I was in high school during the Vietnam War and had many classmates who were drafted after graduating. I was in college during Watergate and Nixon's resignation. I wore Earth Shoes then, too. I got to see the Vietnam War end during my college years. Too bad the kids in college now didn't get to see the end of a war.

Jan said...

My children get curious when I describe how young (in diapers) they were when certain milestones occurred.

It whets their curiosity to read about what they saw, but don't remember seeing.

Mom said...

I think this is the post you are looking for

sageweb said...

I thought the same thing about sally ride..I bet they didnt give her equal pay...they still are way behind on that. Since I work in the aerospace industry it is hard to imagine people not really understanding about all the space travel we do.

FoxyMoron said...

I think kids these days just take space travel for granted, probably because of all the sci fi movies they watch.
I was in year 4 when they walked on the moon and they took us to another classroom where there was a tv (black and white, we didn't have colour in Australia then) and we watched it live. It was pretty special to us but also a bit surreal.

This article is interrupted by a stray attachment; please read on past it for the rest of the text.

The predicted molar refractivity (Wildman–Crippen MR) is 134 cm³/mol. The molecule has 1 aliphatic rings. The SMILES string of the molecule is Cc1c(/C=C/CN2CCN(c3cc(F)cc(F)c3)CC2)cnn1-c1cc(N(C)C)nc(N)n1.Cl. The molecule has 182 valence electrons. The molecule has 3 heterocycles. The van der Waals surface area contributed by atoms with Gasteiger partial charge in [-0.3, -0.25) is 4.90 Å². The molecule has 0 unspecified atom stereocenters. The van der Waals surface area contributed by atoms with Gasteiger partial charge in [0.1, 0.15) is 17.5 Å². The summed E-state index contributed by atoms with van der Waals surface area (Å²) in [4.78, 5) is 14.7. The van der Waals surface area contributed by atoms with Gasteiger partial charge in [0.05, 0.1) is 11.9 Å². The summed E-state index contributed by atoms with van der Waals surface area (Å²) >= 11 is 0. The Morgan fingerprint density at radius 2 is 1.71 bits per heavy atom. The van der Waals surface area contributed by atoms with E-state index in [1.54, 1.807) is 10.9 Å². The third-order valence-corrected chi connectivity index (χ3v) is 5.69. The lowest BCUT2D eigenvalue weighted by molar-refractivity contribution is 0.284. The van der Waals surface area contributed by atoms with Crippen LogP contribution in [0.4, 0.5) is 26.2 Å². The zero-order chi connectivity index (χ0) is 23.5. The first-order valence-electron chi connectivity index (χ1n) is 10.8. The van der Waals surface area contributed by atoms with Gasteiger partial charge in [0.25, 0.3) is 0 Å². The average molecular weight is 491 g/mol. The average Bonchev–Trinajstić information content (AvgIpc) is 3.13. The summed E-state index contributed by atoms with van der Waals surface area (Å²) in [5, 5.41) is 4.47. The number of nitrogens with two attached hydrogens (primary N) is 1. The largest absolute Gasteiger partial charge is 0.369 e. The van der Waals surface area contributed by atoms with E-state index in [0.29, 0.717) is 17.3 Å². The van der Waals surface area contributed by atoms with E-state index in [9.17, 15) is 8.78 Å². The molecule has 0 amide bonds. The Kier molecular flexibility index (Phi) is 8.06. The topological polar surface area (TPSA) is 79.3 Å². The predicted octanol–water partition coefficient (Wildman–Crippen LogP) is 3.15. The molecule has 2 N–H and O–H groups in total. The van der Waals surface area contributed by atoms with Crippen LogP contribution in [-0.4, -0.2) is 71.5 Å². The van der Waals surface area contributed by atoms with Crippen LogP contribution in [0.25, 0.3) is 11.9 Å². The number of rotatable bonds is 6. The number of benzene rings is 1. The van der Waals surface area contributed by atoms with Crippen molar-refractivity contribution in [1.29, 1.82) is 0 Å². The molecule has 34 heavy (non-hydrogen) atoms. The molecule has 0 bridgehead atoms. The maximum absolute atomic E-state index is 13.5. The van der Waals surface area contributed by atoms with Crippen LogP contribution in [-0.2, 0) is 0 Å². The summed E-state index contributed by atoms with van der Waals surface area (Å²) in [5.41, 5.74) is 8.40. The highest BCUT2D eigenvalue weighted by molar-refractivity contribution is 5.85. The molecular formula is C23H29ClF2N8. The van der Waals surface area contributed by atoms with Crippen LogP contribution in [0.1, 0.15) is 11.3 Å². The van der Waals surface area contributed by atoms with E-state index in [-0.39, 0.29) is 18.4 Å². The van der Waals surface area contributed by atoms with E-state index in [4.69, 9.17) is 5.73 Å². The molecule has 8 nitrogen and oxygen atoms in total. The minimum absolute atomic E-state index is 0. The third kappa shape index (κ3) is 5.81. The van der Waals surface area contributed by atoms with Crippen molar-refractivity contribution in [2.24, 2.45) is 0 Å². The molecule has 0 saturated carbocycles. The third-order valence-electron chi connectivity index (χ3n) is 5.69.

Great blog topic.

madretz said...

I'm wiping a tiny tear from the corner of my eye because I'm so touched that you and your son share this insight together. i wish i had more time with my parents and I was more mature when they were still alive to realize they were other people besides just my mom and dad. so glad that your kids know that about you.

kenju said...

The first time a man walked on the moon, I was in the hospital, having given birth to my second child. I was filled with pride for America, and have been every time we go off into space. I find it appalling that today's children have no frame of reference for this.